What we think is a turbulent, ever-changing blend of past, present, and future prepared in a cauldron called “working memory.” More than just a short-term or temporary storage facility, working memory is the means by which past experiences are combined with present events to produce future effects. It is where knowledge is processed through planning, problem solving, and decision-making. We employ our working memories when we compare prices at the supermarket, carry on a conversation, solve crossword puzzles, balance check books, find our way home from a party, compose music, write novels, design nuclear reactors, etc.

All mammals have frontal lobes whose primary task is to control movement. In humans the frontal lobes occupy one-third of the brain. From there, in the prefrontal cortex, the working memory works its miracles. The prefrontal cortex is a convergence zone where electro-chemical messages sent from systems throughout the brain meet, greet, and are sent on their way back into the brain to change it. Here emotions, sensations, conditioned responses, and motivations blend. Some of these blends will be weak and erratic and quickly forgotten; others will be strong enough or frequent enough to forge new connections between neurons. In this way knowledge is built upon what we already know. This is why it is easiest to learn something new when we can associate it with something familiar.

Sometimes new experiences can challenge or disrupt old patterns of behavior. Then we feel confused. Uncertainty can generate hyper-awareness and large muscle paralysis. The discomfort is a sign that our working memory is seeking more information from various systems and inhibiting impulsive action until an appropriate response is determined. If we can tolerate the discomfort, we will be rewarded with a new insight and awareness that we've been forever changed. In other words, we'll have been educated.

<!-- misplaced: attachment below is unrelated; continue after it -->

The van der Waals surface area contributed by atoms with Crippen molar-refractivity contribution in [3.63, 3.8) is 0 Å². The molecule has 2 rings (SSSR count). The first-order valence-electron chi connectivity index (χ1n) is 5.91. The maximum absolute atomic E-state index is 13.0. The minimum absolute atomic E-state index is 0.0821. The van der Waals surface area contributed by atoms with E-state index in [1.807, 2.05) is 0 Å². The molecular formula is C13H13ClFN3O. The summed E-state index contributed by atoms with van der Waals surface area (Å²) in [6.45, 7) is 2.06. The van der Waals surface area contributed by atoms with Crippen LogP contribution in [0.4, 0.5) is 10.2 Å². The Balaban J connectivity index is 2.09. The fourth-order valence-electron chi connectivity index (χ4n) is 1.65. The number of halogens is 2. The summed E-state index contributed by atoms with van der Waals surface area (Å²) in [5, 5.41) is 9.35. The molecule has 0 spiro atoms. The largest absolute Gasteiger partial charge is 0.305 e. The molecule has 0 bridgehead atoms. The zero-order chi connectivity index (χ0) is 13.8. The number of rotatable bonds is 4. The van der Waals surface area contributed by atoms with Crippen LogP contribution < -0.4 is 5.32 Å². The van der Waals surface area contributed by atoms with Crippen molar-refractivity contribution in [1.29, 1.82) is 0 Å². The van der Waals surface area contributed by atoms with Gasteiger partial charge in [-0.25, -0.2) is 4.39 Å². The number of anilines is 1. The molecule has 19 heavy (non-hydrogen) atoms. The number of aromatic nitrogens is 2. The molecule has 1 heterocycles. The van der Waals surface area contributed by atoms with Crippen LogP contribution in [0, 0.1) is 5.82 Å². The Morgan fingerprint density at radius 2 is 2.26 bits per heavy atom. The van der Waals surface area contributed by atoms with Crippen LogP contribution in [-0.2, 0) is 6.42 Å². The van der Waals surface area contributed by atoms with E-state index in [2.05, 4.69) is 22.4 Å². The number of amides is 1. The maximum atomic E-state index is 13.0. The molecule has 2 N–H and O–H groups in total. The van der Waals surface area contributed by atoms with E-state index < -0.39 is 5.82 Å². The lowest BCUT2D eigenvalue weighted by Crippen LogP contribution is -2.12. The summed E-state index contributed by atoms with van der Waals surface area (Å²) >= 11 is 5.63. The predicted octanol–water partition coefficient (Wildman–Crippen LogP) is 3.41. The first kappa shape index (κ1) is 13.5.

Education is the result of a leading out of what is already there (i.e. long-term memories) and a thrusting in of new experiences, ideas, sensations, and/or feelings. Education enriches our lives by enriching our brains with neural connections. We can know and know that we know because of a wonderful system called working memory. Like all brain systems, working memory improves most with intentional use—for instance by playing games, solving puzzles, and socializing. In the process we learn both how to absorb knowledge and how to create it.



© Copyright 2004 Donalee Markus, Ph.D. & Associates